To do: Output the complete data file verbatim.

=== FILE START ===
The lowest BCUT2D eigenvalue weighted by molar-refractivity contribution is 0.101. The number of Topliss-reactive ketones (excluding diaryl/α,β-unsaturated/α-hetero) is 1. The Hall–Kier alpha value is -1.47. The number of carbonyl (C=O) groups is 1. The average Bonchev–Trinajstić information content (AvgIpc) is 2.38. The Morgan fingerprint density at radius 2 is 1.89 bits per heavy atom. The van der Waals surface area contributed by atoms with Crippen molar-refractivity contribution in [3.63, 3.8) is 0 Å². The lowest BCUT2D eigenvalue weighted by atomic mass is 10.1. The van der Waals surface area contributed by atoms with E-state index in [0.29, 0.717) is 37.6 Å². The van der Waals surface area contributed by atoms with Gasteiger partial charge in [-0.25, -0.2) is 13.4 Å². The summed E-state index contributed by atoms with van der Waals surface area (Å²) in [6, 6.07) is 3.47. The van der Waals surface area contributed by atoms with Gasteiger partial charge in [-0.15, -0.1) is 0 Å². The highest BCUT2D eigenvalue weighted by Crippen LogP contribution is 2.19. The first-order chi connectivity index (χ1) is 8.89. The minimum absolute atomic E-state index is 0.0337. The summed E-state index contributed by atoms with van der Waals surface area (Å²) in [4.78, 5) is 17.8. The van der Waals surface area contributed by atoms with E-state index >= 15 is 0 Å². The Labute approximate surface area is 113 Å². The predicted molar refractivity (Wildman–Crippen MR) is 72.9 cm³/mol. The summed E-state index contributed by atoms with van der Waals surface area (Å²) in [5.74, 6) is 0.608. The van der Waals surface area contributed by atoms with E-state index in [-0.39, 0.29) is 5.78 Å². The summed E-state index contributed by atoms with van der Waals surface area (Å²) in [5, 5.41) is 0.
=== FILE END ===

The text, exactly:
The lowest BCUT2D eigenvalue weighted by molar-refractivity contribution is 0.101. The number of Topliss-reactive ketones (excluding diaryl/α,β-unsaturated/α-hetero) is 1. The Hall–Kier alpha value is -1.47. The number of carbonyl (C=O) groups is 1. The average Bonchev–Trinajstić information content (AvgIpc) is 2.38. The Morgan fingerprint density at radius 2 is 1.89 bits per heavy atom. The van der Waals surface area contributed by atoms with Crippen molar-refractivity contribution in [3.63, 3.8) is 0 Å². The lowest BCUT2D eigenvalue weighted by atomic mass is 10.1. The van der Waals surface area contributed by atoms with E-state index in [0.29, 0.717) is 37.6 Å². The van der Waals surface area contributed by atoms with Gasteiger partial charge in [-0.25, -0.2) is 13.4 Å². The summed E-state index contributed by atoms with van der Waals surface area (Å²) in [6, 6.07) is 3.47. The van der Waals surface area contributed by atoms with Gasteiger partial charge in [-0.15, -0.1) is 0 Å². The highest BCUT2D eigenvalue weighted by Crippen LogP contribution is 2.19. The first-order chi connectivity index (χ1) is 8.89. The minimum absolute atomic E-state index is 0.0337. The summed E-state index contributed by atoms with van der Waals surface area (Å²) in [4.78, 5) is 17.8. The van der Waals surface area contributed by atoms with E-state index >= 15 is 0 Å². The Labute approximate surface area is 113 Å². The predicted molar refractivity (Wildman–Crippen MR) is 72.9 cm³/mol. The summed E-state index contributed by atoms with van der Waals surface area (Å²) in [5.74, 6) is 0.608. The van der Waals surface area contributed by atoms with E-state index in [-0.39, 0.29) is 5.78 Å². The summed E-state index contributed by atoms with van der Waals surface area (Å²) in [5, 5.41) is 0.